WADE: I think that—I don’t know why people do that. It’s difficult to talk and think about the faith of other people and because the African American tradition of President Obama and the Mormon tradition of Governor Romney are not part of the general experience of our population, we have trouble understanding it. You know, faith tends to speak in absolute terms. It makes it hard to think about how other people experience it. It’s difficult for a whole country to get their head around that as we are proving right now, which makes our conversation even more important.

POTTER: Thank you so much. Frank Wade, interim dean of Washington National Cathedral.

  • Channah

    As a monument, it is worth keeping. But, as a place of national religion—–no. This is a nation of many and all religions, and having governmental services in a Christian church of any kind should not happen. Many of our forefathers were not Christians, but Deists, that we should discourage Christianity as a national source. Washington, Jefferson, Hale, Franklin, the Adams, to name a few,were Deists, not Christians. The story is told that Washington went to church as a social affair, but he never would say he believed in a Trinity-only a God.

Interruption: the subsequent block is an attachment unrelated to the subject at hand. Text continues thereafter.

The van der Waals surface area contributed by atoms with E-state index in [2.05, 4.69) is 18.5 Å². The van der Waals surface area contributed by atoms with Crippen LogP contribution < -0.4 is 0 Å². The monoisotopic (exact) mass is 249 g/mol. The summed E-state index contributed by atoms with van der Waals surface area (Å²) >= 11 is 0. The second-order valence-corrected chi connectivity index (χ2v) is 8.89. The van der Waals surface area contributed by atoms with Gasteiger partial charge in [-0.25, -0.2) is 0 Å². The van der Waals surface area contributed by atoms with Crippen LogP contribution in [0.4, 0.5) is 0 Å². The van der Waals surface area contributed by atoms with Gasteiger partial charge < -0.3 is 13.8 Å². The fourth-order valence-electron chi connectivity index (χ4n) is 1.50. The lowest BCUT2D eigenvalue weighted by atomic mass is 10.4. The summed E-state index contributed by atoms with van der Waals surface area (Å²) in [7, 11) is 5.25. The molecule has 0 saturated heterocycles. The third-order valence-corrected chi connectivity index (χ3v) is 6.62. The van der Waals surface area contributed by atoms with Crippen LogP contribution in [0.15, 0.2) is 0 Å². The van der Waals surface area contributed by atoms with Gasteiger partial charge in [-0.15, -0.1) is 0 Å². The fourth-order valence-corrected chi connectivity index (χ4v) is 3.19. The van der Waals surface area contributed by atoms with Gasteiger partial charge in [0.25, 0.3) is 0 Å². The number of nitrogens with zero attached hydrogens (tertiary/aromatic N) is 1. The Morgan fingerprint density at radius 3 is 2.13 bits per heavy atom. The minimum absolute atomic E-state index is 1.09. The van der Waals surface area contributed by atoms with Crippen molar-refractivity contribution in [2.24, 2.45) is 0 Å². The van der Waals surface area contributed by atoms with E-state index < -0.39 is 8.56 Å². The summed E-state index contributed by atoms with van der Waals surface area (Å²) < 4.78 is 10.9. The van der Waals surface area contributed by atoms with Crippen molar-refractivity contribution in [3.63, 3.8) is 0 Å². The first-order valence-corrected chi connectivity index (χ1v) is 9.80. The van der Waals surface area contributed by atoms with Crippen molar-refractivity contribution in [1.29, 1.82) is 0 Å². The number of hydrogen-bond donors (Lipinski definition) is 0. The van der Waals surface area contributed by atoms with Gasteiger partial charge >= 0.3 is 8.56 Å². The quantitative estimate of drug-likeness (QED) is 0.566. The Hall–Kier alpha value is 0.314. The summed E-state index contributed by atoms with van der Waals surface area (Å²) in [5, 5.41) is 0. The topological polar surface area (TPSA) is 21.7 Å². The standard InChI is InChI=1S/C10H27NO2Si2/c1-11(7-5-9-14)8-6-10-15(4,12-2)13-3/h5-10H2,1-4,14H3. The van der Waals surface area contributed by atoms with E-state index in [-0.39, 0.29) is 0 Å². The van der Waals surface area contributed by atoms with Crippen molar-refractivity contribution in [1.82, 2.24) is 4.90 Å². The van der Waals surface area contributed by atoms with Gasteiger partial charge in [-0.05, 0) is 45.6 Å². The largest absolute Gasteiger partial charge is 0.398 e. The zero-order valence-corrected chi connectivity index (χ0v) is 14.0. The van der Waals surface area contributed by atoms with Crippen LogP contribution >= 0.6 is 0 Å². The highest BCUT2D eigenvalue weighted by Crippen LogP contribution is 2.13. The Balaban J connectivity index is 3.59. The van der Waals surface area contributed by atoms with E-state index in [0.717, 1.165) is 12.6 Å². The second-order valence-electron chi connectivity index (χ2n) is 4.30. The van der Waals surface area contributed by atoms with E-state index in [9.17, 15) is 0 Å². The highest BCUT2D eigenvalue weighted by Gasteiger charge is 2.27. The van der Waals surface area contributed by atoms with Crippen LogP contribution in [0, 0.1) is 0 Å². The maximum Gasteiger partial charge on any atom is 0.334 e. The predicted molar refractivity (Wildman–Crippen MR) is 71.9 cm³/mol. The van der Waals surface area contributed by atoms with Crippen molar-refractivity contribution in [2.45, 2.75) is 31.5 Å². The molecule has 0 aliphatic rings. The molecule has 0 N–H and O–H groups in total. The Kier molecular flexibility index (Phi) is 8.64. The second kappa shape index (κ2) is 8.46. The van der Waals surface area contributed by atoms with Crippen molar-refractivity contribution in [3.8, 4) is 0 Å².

Keep the church as a monument, but not as a governmental place of worship, accept as a private place of worship for Christians.

  • Roger Kirchner

    Admittedly, I tuned in late. Did I miss something in the context ? The Reverend Frank Wade, Dean of Washington Cathedral, referred to the religious faith of both Romney and Obama as being marginal. Today, I’d submit, though considered by many Christians as a religious sect, Mormons, given their numbers world-wide, can hardly be termed marginal. Similarly, the President came to faith in the United Church of Christ, the modern-day name of Congregationists, one the oldest denominations in the United States. The Dean seemed to equate President Obama’s religious views as marginal because of his African heritage. I believe such a comment to be not only incorrect based on the facts, but racist.